Alabama Doctor and Nurse Convicted in Health Fraud Case

by Andrew Murray | July 25th, 2019

On July 16, 2019, the Department of Justice announced that the medical providers were convicted by jury for crimes related to their activity at a Birmingham clinic. The Press Release states:

A federal jury today convicted Dr. PATRICK EMEKA IFEDIBA, 60, of Shelby County and Patrick Ifediba’s sister, NGOZI JUSTINA OZULIGBO, 49, of Trussville of numerous crimes stemming from their involvement with Care Complete Medical Clinic, located in Birmingham, Alabama, announced U.S. Attorney Jay E. Town, FBI Special Agent in Charge Johnnie Sharp Jr., and Drug Enforcement Administration Assistant Special Agent in Charge Clay Morris.

Following a four-week trial before Judge David R. Proctor, the jury convicted Ifediba of thirty-five counts involving unlawful drug distribution, health care fraud, and money laundering.  Specifically, Ifediba was convicted of: (i) one count of conspiracy to illegally distribute controlled substances by means of prescriptions; (ii) fourteen counts of illegal prescribing; (iii) one count of maintaining drug-involved premises; (iv) one count of conspiracy to commit health care fraud; (v) ten counts of health care fraud; (vi) one count of conspiracy to commit money laundering; (vii) three counts of concealment money laundering; and (viii) four counts of engaging in monetary transactions involving criminally derived property greater than $10,000.

For her part in the offenses, Ozuligbo, a licensed practical nurse, was convicted of twelve counts involving health care fraud and money laundering.  Specifically, Ozuligbo was convicted of: (i) one count of conspiracy to commit health care fraud; (ii) nine counts of health care fraud; (vi) one count of conspiracy to commit money laundering; and (vii) one count of concealment money laundering.  No sentencing date has been set.


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Evidence at the trial proved that Ifediba was a doctor of internal medicine who owned Care Complete Medical Clinic (“CCMC”) and operated it with his wife, Dr. Uchenna Ifediba.  The evidence showed that the doctors operated CCMC as a pill mill.  They routinely prescribed dangerous and addictive opioids for the primary purpose of making money from repeated return office visits.  Ifediba not only overprescribed opioids, he also prescribed dangerous cocktails of drugs, including one called “the holy trinity,” that produces a heroin-like high, but creates a significant risk of an overdose.  Although Ifediba was not a pain management specialist and CCMC did not hold itself out as a pain management clinic, approximately 85% of its patients received opioid prescriptions.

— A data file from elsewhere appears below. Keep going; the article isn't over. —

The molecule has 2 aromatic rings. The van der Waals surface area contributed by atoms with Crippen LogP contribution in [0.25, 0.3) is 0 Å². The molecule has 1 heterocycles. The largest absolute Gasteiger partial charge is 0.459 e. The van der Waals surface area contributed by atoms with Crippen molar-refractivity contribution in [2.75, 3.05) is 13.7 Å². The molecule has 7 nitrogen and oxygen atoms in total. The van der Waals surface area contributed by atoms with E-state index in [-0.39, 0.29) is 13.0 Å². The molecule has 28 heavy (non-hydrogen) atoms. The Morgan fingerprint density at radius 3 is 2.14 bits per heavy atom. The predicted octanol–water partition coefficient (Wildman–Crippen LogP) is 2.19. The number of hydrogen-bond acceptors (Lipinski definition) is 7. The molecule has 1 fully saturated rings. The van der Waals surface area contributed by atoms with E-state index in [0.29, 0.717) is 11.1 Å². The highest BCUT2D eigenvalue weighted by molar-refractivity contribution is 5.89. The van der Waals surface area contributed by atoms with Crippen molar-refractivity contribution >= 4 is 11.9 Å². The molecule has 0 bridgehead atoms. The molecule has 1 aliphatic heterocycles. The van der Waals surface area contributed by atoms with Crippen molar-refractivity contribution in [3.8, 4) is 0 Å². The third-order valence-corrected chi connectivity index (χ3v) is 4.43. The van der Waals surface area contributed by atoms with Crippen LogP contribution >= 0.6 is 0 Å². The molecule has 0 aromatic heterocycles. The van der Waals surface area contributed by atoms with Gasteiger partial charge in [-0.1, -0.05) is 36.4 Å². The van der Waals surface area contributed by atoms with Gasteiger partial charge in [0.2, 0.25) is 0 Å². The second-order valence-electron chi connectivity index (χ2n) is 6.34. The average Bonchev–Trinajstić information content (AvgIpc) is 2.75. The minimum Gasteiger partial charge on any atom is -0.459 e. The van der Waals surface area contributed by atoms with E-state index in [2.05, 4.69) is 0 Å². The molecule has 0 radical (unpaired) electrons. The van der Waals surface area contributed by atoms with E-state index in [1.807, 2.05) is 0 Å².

In addition to operating a pill mill, the evidence showed that Ifediba and others, including Ozuligbo, cheated and stole millions of dollars from Medicare and private health insurers in connection with an allergy fraud scheme.  Although neither had any training in allergy medicine, the pair would order patients with health insurance to take allergy tests and submit to allergy treatments they didn’t need.  Ifediba even forced some patients to take unwanted allergy tests by withholding their opioid prescriptions if they refused.  Ifediba then ordered expensive allergy therapy treatments for all these patients even when the patients tested negative.

The purpose of the allergy scheme was to increase CCMC’s revenue.  CCMC billed health insurers more than $7.8M over the course of the scheme.  Representatives of Medicare and several private insurance companies testified at trial.  The evidence showed that Ifediba billed one of the private insurers nearly $3M for allergy services over a two-and-a-half year period.  Ifediba was their number one biller in the state of Alabama, accounting for sixty-one percent of all allergy-related billing.  The insurance company’s next highest biller was an allergy and asthma center employing eight doctors and nine nurse practitioners.

The evidence at trial showed that Ifediba opened numerous bank accounts and used shell corporations in order to hide the money he made from his crimes.  Ifediba moved the illicit funds between bank accounts and used the names of family members, including Ozuligbo, to make it appear as though the bank accounts and companies belonged to someone else.  A substantial portion of these illicit funds were used to buy a condominium, annuities, and other investments held in the names of others, but which were for Ifediba’s personal use and benefit.

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